Light therapy ought to be high up in your treatment algorithm for bipolar depression – and not just for winter depression – in most of the bipolar studies it treated depression independently of season. Light, after all, sets the circadian rhythm, which is integral to the pathophysiology of bipolar. If you’re going to use light therapy, here are some tips
1. Get the right box. Generally, the boxes that look good don’t work, and the ones that work don’t look good. They are big and bulky. I keep a list of boxes that passed the test in clinical trials on my website, moodtreatmentcenter.com/products, or use the trusted sources from the center for environmental therapeutics, www.cet.org.
2. Keep it close range. Check the instructions on the box, but for most products the patient needs to sit 12-14 inches from the screen. The benefits drop exponentially as they step away. And don’t look straight into the light – we’re trying to imitate the sun here, so the screen should sit angled above their head.
3. Manage any mixity. You’re unlikely to see full mania with light therapy, but they might get agitated, hyper, or irritable. If so, lower the dose, say to 15 minutes instead of an hour. You can also reduce the risk of mania by raising the dose slowly, starting at 15 minutes/day and raising by 15 minutes each week toward the target of an hour, and by giving the light therapy at lunchtime, between 12:00 pm and 2:00 pm. That midday dose is safer, but early morning dosing has also been safely used in bipolar disorder, and in general early morning doses – between 5 am and 8 am – have a stronger antidepressant effect.
KELLIE NEWSOME: Dr. Aiken forgot a key rule with light therapy – don’t use the box after 2:00 pm. Evening light will flip their circadian rhythm the wrong way, causing mania, insomnia, and even raising the risk of depression. And that brings us to update our next update, use dark therapy at night for mania. We’ll cover that in our next episode, for now, the study of the day:
Insomnia is common in substance use disorders, particularly during the early phases of sobriety. This is not an easy situation, as most hypnotics have addictive qualities, and many raise the risk of fatal overdoses in people on opioid replacement therapies. Behavioral approaches are the ideal, but it’s an ideal that often falls short of reality for these patients. That is why many clinicians turn to trazodone, the non-addictive antidepressant, even though there’s little evidence to support its use in this population.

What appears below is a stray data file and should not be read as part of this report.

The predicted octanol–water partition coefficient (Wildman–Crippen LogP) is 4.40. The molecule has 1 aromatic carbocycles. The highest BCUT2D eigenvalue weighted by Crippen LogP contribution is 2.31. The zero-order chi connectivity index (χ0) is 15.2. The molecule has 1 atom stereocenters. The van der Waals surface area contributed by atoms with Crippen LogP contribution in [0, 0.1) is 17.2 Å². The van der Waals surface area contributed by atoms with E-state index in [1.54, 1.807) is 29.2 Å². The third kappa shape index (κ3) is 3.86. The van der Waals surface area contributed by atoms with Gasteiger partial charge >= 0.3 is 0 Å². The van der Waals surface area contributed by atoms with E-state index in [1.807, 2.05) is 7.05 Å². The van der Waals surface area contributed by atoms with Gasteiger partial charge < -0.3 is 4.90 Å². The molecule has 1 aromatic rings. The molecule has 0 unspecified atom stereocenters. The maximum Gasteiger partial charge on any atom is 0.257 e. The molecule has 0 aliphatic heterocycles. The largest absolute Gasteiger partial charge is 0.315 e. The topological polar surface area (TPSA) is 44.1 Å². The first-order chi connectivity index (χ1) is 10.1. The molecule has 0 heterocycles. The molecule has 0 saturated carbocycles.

This new study brings needed reassurance that we aren’t just dispensing a placebo here. The researchers compared trazodone to a placebo in 51 outpatients with opioid use disorder (on maintenance addiction therapy). The main outcome was the Pittsburgh Sleep Quality Index, a self-report measure that captures a broad swath of symptoms that patients care about. After 1 month of treatment, only 16% on placebo had a reduction in the Pittsburgh Index below 5, compared to 82% on trazodone.
KELLIE NEWSOME: Join the conversation and get daily research updates from Dr. Aiken’s Daily Psych feed, now available on Facebook, and as always on LinkedIn, Twitter, and Threads– just search for ChrisAikenMD.
KELLIE NEWSOME: Earn CME for this episode from the link in the show notes, and get $30 off your first year’s subscription to the full journal with the promo code PODCAST. The Carlat Report is one of the few CME publications that depends entirely on subscribers. Thank you for helping us stay free of commercial support.